Apart from these books not much has been read. Oh, I know I read one or two of Minima’s books that she took home from the library, but I don’t remember which ones they were… I just skimmed through them because she was so excited and said they were GREAT. (They weren’t. One wasn’t too shabby, but generally the books these days are so inferior to the ones I read as an eleven-year-old. Obviously.) On the whole though I’ve mostly been reading about reading. I brought home DN’s culture supplement to blog about Clézio’s reading list in it (all I remember is that YES, I had read one name on it, Chinua Achebe – I’m pathetically thinly read, as Eddie Izzard would put it). Then I’ve noticed a few authors getting good reviews, so I always mean to blog about it as a sort of memo. But I forget. Oh the irony. Only today in DN I found another such article of interest – what was it now again? Since I’m writing this at work, where I read DN, I can go and check. Please hold while I check… oh now I remember. No, I can’t write that in the blog because that’s a potential present and you never know who’s reading. What fun! I may use the trusty technique of e-mailing myself.

So on the whole I’m happy about the books I’ve read, but unhappy about the number, my general cultural updatedness and frequency of blogging. Nothing new there then. I almost got something enw to read the other day: I was Christmas shopping, and on the sale shelf I found the first book from Evanovich’s new series, and another one that felt very desirable at the time – probably largely due to it costing only 39 kr – but I ended up replacing them and walking away. Best mind my money now that I haven’t got a job after January 18th (all tips welcome). And since I can't even remember what that second book was it can't have been that important.
Now I’m going to post this and not worry about finding links like a proper blogger would.

Monday, November 24, 2008

Astounding amounts of snow

We're snowed in here in Uppsala today! It's been snowing for pretty much two days straight, and is set to continue into tomorrow, apparently. I had to wait 20 minutes for the bus after work this evening, but since I have good new boots and it wasn't that cold I just stood there and surrendered to the beauty of the falling flakes. Because snow, when it isn't blowing straight and hard onto your face and down inside your collar, is so spectacular you can't help but be mesmerised by it. Everything is white and so pristine, and everything is quiet, because the traffic sounds are muffled. It's wonderful. Especially if you opt not to cycle. If I cycled in this weather I'd be writing an incoherent blog entry about whom to kill on the snow-clearing team, I'm afraid.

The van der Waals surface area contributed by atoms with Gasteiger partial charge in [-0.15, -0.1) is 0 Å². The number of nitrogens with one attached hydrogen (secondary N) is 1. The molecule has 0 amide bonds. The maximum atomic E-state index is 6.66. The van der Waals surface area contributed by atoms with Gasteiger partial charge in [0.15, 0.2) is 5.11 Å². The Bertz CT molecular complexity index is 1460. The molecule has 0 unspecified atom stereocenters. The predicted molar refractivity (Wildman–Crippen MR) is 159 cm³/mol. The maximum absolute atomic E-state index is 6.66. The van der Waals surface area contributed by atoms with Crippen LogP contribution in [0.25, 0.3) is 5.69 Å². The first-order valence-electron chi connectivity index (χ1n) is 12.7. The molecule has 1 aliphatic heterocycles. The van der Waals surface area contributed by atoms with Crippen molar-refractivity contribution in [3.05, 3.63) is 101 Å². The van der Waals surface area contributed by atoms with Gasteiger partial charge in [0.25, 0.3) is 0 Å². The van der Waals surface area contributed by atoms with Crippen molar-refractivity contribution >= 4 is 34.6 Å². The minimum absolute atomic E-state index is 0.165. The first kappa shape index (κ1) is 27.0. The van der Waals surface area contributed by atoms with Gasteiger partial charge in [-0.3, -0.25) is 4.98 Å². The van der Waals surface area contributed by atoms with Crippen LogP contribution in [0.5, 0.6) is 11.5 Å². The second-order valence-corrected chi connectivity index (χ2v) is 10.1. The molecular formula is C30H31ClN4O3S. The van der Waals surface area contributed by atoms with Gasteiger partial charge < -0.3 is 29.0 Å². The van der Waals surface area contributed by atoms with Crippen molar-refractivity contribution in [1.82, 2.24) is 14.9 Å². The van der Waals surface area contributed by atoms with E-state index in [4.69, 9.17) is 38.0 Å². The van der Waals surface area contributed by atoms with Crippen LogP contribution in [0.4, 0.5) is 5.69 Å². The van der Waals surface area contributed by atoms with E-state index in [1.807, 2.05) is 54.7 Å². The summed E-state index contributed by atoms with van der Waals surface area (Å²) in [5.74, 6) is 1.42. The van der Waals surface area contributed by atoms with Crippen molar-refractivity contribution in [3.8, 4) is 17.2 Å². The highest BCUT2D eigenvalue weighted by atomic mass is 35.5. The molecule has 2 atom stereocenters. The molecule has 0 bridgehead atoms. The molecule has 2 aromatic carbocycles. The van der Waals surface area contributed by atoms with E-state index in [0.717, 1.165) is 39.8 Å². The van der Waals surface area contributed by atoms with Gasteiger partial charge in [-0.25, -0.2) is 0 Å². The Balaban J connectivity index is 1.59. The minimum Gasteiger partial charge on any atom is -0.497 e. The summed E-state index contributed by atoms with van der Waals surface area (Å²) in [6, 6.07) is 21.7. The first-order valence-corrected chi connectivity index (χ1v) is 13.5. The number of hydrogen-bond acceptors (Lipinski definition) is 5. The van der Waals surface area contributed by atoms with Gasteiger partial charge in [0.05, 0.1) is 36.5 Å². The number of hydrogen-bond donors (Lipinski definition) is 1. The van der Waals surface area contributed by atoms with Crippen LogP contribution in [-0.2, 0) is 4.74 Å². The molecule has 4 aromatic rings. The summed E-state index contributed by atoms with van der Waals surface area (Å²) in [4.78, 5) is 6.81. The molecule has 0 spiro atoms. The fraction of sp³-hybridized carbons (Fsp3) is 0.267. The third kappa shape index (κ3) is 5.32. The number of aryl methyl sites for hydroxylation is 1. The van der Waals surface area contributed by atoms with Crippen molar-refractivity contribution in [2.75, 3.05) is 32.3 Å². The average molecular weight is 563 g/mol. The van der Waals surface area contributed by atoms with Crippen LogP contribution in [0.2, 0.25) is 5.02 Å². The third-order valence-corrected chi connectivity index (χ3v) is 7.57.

So snow snow snow - and how is this related to reading? Well, for one thing I did not read the paper at work today, because it never came. More to the point, as I stood waiting for the bus I pondered on all the books featuring snow that I have or have not read, and I realised that the category for not read contains some embarrasing lapses. I have not read Laura Ingalls Wilder. Mostly because I had a home-language teacher who made me read it when I was too young to care, so I went off it. I really must remedy that, because I read this interesting article (probably in The Believer...) about L.I.W. and how she actually wrote very critically of the white expansion into Native land. Nor have I read Vilhelm Moberg's Utvandrarna and Invandrarna, which I know contains a blizzard episode, in which the father kills an animal to save his child (he sticks the boy inside the animal's gut so he won't die while he gets help). And that is embarrassing, that I haven't read it, I mean. But I saw bits of the TV series as a child and it just seemed so depressing. On the read side is the quite recently enjoyed Ursula K. Leguin novel about the planet Winter, and also Jean M Auel's Ayla series. Sorry, Children of the Earth or something she calls it. Lot of snow during the Ice Age... Oh, and of course Peter Hoeg's Miss Smilla's Feeling for Snow, which I have read in Swedish. A very memorable book (not a very good film). I regularly remember little snippets from it, like how Smilla the child stuffs biscuits into her mouth to defy her father, or how Smilla the adult wears soft leather trousers with a silk lining, even though the stitches of such a lining is too fragile, really.

And also, one is inevitably reminded of Mma Ramotswe. Because in Mma Ramotswe's Botswana at least one of the cars passing me at the bus stop would have pulled over to offer me a lift.

Sunday, November 23, 2008

What I got from Ireland basically....

Our trip to Ireland generated me two books – one a gift from my cousin, the other a tip from same cousin that my husband, upon our return, went out and bought for me as a surprise. I am very pleased with this result and total number of two, albeit a little surprised, since I had assumed I was going to wander into a second-hand bookshop and find 13 Ngaio Marsh novels that I hadn’t read and the elusive E.C. Bentley I’m sort of actively looking for. Sadly such shops were thin on the ground – a quick peek into Wexford Oxfam revealed nothing but some John Le Carré and Danielle Steel and the like. Oh, and don’t remember if those were the precise authors, I just remember an impression of large-ish hardbacks with big bold (slightly raised) lettering. Anyway, it’s just as well, since our packing was FULL – the less said about the disaster that was our packing on the way home, the better. Just a little tip from me to you: even a small box of cereals is quite bulky. Why cereals, you ask…. but don’t. Just don’t. They do make much less sense than the three boxes of fig rolls.